Apple has been forced by a U.K. court to cough up Samsung's entire U.K. legal fees for embellishing its court-ordered part-statement, part-apology with additional details, which was highly criticized by the court for being "false and misleading."
Apple was lambasted by the U.K. Court of Appeal on November 1 and slapped the iPhone and iPad with yet another court order, after it was first told to issue a statement onstating that Samsung did not copy the iPad in the U.K., after Samsung won the case.
As a result of Samsung's complaint to the U.K. Court of Appeal following the not-so-kind apology, Samsung will now be reimbursed its entire legal fees in the country back to the very beginning of the case.
From the November 1 court order hearing (Clarification: the order was issued on November 9):
U.K. Court of Appeal judge Sir Robin Jacob, in which Apple tried to lessen the U.K. court defeat by comparing similar cases in other jurisdictions -- notably Germany, wider Europe, and the U.S. -- where Apple won rulings against Samsung, in which Apple said: "in a case tried in Germany regarding the same patent, the court found that Samsung engaged in unfair competition by copying the iPad design."
But Sir Robin dubbed this "a false [statement]."
"No patent of any kind has been involved in Germany or here, still less 'the same patent'," he noted.
One of the more contentious lines, the final paragraph of the original statement that Apple published on its Web site, which read:
So while the U.K. court did not find Samsung guilty of infringement, other courts have recognized that in the course of creating its Galaxy tablet, Samsung wilfully copied Apple's far more popular iPad.
Sir Robin noted this was "calculated to produce huge confusion." He added: "The false innuendo is that the UK court came to a different conclusion about copying, which is not true for the UK court did not form any view about copying. There is a further false innuendo that the UK court's decision is at odds with decisions in other countries whereas that is simply not true."
Even noting one report by The Register, an article titled: "APPLE: SCREW YOU, BRITS, everyone else says Samsung copied us," Sir Robin noted that, "Samsung has supported its application by citation from a large number of press and Web reports showing that the effect of the Contested Notice has indeed been to undermine what was intended."
However, days later Apple published only the court ordered text in a number of U.K. print publications, including The Guardian and The Telegraph, among others. While this included only the two paragraphs sanctioned by the court, Sir Robin "record[ed] that Apple's compliance with the newspaper advertisement order was lackadaisical at best."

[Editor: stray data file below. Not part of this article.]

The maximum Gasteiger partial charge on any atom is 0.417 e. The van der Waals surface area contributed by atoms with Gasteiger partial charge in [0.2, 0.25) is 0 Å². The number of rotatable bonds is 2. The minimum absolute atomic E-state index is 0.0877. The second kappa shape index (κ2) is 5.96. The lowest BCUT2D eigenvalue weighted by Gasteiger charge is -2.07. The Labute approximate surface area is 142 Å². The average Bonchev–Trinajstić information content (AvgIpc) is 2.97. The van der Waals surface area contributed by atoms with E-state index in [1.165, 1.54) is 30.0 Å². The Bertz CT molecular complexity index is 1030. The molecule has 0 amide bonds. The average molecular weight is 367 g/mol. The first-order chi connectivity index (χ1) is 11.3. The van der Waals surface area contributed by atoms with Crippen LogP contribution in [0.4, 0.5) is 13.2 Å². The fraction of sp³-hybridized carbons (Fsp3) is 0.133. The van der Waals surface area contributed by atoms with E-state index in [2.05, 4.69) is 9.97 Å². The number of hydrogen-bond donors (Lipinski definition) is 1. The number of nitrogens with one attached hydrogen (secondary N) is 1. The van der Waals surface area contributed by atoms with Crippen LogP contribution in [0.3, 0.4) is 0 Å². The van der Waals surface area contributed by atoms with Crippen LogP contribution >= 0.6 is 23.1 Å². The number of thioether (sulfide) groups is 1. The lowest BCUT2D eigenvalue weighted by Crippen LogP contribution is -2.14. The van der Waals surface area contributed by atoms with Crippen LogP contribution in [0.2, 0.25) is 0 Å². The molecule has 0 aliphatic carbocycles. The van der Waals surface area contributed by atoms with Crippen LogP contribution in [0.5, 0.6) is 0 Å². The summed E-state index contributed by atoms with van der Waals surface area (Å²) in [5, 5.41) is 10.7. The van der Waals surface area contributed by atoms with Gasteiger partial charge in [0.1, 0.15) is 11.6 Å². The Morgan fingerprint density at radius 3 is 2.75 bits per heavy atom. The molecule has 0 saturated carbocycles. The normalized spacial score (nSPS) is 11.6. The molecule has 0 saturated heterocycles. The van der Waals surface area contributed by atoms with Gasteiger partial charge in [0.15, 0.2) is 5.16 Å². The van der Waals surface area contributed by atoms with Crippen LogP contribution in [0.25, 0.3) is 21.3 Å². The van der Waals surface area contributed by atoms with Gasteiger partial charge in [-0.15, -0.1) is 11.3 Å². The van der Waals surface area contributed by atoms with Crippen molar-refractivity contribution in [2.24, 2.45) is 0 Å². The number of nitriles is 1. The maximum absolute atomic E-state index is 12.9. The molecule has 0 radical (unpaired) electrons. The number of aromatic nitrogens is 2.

Though the first order was to place the 'advertisements' in the newspapers and magazines "in the earliest available issue," he noted that, "I would have thought that self-evidently meant what it said – get the advertisements into each publication as soon as possible."
What Apple chose to do as regards the newspapers and magazines was less than that. Its Vice President Worldwide Marketing Communications [Phil Schiller] said he understood the approach to be adopted was "to co-ordinate adverts across those publications in order to ensure the widest readership possible is exposed to the advert on the same day."
That apparently meant to Apple so far as the newspapers were concerned the same day, but not the magazines which had longer lead times. Apple accordingly arranged for November 16th for all the newspapers.
I note in passing that it is not said that November 16th was the earliest possible date even for just all the newspapers. I would be surprised if it were, given that our order was made on 18th October. So there was self-evident non-compliance with the newspaper/magazine aspect of the publicity order.
Apple did not contend otherwise. Its breach of that part of the order is clearly an additional factor justifying the indemnity costs order we made against Apple.
Days later, Apple was found to have modified its U.K. Web site pages with hidden 'resize' code to force users, no matter how large their display or dense their screen resolution, to scroll down to see the apology notice. Swiftly removed less than a week later, CNET discovered, this was not covered by the court as far as we are aware. A crisis of conscience, perhaps? One could speculate.
In noting that Apple "needed fourteen days to comply" for "technical reasons," Sir Robin found this "disturbing" that it was seemingly beyond the technical abilities of the technology supergiant to make even the most minor changes to its Web site.
"We said the time could be extended by an application supported by an affidavit from a senior executive explaining the reasons why more was needed. In the event no such application was made. I hope that the lack of integrity involved in this incident is entirely atypical of Apple."
He ordered that Apple should pay the legal fees for Samsung's defense as a result of the repeated failures by the Cupertino, Calif.-based company.
"As to the costs (lawyers' fees) to be awarded against Apple, we concluded that they should be on an indemnity basis. Such a basis (which is higher than the normal, "standard" basis) can be awarded as a mark of the court's disapproval of a party's conduct, particularly in relation to its respect for an order of the court. Apple's conduct warranted such an order."